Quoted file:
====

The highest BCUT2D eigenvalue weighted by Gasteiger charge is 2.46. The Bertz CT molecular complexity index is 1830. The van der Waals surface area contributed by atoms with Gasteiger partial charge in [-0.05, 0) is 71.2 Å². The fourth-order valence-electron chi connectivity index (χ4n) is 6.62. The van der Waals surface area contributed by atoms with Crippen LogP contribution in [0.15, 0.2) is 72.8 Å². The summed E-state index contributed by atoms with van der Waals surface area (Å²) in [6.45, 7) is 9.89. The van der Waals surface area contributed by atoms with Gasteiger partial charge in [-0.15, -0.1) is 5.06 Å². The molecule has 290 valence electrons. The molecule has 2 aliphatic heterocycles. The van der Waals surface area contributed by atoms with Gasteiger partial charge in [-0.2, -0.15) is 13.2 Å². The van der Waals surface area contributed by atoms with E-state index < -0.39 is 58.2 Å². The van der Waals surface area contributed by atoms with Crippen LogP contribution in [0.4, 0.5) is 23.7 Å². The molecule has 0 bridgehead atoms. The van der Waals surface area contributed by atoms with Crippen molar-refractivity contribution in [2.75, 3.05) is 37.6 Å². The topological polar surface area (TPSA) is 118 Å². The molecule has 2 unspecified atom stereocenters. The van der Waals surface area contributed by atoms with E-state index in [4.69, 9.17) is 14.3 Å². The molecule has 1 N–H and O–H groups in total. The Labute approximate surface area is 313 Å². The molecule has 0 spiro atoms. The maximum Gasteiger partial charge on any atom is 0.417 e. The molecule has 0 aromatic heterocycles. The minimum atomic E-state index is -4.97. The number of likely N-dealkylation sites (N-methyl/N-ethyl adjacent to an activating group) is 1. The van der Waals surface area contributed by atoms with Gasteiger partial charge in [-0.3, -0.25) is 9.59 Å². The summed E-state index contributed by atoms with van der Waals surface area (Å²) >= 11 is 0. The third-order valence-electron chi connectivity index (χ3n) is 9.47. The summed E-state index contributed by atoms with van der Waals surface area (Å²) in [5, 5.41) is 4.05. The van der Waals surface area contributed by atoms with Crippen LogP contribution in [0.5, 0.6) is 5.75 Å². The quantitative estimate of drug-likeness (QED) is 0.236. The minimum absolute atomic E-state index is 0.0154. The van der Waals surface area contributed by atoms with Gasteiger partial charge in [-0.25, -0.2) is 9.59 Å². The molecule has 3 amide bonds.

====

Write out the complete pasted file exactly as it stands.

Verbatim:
The highest BCUT2D eigenvalue weighted by Gasteiger charge is 2.46. The Bertz CT molecular complexity index is 1830. The van der Waals surface area contributed by atoms with Gasteiger partial charge in [-0.05, 0) is 71.2 Å². The fourth-order valence-electron chi connectivity index (χ4n) is 6.62. The van der Waals surface area contributed by atoms with Crippen LogP contribution in [0.15, 0.2) is 72.8 Å². The summed E-state index contributed by atoms with van der Waals surface area (Å²) in [6.45, 7) is 9.89. The van der Waals surface area contributed by atoms with Gasteiger partial charge in [-0.15, -0.1) is 5.06 Å². The molecule has 290 valence electrons. The molecule has 2 aliphatic heterocycles. The van der Waals surface area contributed by atoms with Gasteiger partial charge in [-0.2, -0.15) is 13.2 Å². The van der Waals surface area contributed by atoms with E-state index < -0.39 is 58.2 Å². The van der Waals surface area contributed by atoms with Crippen LogP contribution in [0.4, 0.5) is 23.7 Å². The molecule has 0 bridgehead atoms. The van der Waals surface area contributed by atoms with Crippen molar-refractivity contribution in [2.75, 3.05) is 37.6 Å². The topological polar surface area (TPSA) is 118 Å². The molecule has 2 unspecified atom stereocenters. The van der Waals surface area contributed by atoms with E-state index in [4.69, 9.17) is 14.3 Å². The molecule has 1 N–H and O–H groups in total. The Labute approximate surface area is 313 Å². The molecule has 0 spiro atoms. The maximum Gasteiger partial charge on any atom is 0.417 e. The molecule has 0 aromatic heterocycles. The minimum atomic E-state index is -4.97. The number of likely N-dealkylation sites (N-methyl/N-ethyl adjacent to an activating group) is 1. The van der Waals surface area contributed by atoms with Gasteiger partial charge in [-0.3, -0.25) is 9.59 Å². The summed E-state index contributed by atoms with van der Waals surface area (Å²) >= 11 is 0. The third-order valence-electron chi connectivity index (χ3n) is 9.47. The summed E-state index contributed by atoms with van der Waals surface area (Å²) in [5, 5.41) is 4.05. The van der Waals surface area contributed by atoms with Crippen LogP contribution in [0.5, 0.6) is 5.75 Å². The quantitative estimate of drug-likeness (QED) is 0.236. The minimum absolute atomic E-state index is 0.0154. The van der Waals surface area contributed by atoms with Gasteiger partial charge in [-0.25, -0.2) is 9.59 Å². The molecule has 3 amide bonds.